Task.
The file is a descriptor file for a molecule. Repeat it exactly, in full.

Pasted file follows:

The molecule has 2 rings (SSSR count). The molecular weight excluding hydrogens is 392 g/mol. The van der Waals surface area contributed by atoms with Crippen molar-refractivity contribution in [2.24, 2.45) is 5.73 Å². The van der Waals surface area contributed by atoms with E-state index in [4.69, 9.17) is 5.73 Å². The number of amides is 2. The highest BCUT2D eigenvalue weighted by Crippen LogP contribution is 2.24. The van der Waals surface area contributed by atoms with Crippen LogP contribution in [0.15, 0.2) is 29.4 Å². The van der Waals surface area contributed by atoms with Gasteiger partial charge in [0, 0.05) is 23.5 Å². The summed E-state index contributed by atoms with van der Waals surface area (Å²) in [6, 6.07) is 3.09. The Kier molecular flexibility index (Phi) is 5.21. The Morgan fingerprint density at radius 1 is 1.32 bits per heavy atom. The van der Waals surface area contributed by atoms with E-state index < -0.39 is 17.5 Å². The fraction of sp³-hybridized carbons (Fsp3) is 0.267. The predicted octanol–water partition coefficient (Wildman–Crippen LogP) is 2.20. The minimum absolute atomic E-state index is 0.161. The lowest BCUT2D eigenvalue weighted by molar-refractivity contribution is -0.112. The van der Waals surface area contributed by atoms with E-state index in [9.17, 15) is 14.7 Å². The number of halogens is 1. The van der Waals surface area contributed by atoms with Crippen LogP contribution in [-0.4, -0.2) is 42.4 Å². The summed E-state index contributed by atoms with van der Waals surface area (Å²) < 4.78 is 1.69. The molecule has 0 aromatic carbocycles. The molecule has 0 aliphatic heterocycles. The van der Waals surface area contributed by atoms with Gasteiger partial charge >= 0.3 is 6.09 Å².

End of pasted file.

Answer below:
The molecule has 2 rings (SSSR count). The molecular weight excluding hydrogens is 392 g/mol. The van der Waals surface area contributed by atoms with Crippen molar-refractivity contribution in [2.24, 2.45) is 5.73 Å². The van der Waals surface area contributed by atoms with E-state index in [4.69, 9.17) is 5.73 Å². The number of amides is 2. The highest BCUT2D eigenvalue weighted by Crippen LogP contribution is 2.24. The van der Waals surface area contributed by atoms with Crippen LogP contribution in [0.15, 0.2) is 29.4 Å². The van der Waals surface area contributed by atoms with Gasteiger partial charge in [0, 0.05) is 23.5 Å². The summed E-state index contributed by atoms with van der Waals surface area (Å²) in [6, 6.07) is 3.09. The Kier molecular flexibility index (Phi) is 5.21. The Morgan fingerprint density at radius 1 is 1.32 bits per heavy atom. The van der Waals surface area contributed by atoms with E-state index < -0.39 is 17.5 Å². The fraction of sp³-hybridized carbons (Fsp3) is 0.267. The predicted octanol–water partition coefficient (Wildman–Crippen LogP) is 2.20. The minimum absolute atomic E-state index is 0.161. The lowest BCUT2D eigenvalue weighted by molar-refractivity contribution is -0.112. The van der Waals surface area contributed by atoms with E-state index in [9.17, 15) is 14.7 Å². The number of halogens is 1. The van der Waals surface area contributed by atoms with Crippen LogP contribution in [-0.4, -0.2) is 42.4 Å². The summed E-state index contributed by atoms with van der Waals surface area (Å²) < 4.78 is 1.69. The molecule has 0 aromatic carbocycles. The molecule has 0 aliphatic heterocycles. The van der Waals surface area contributed by atoms with Gasteiger partial charge >= 0.3 is 6.09 Å².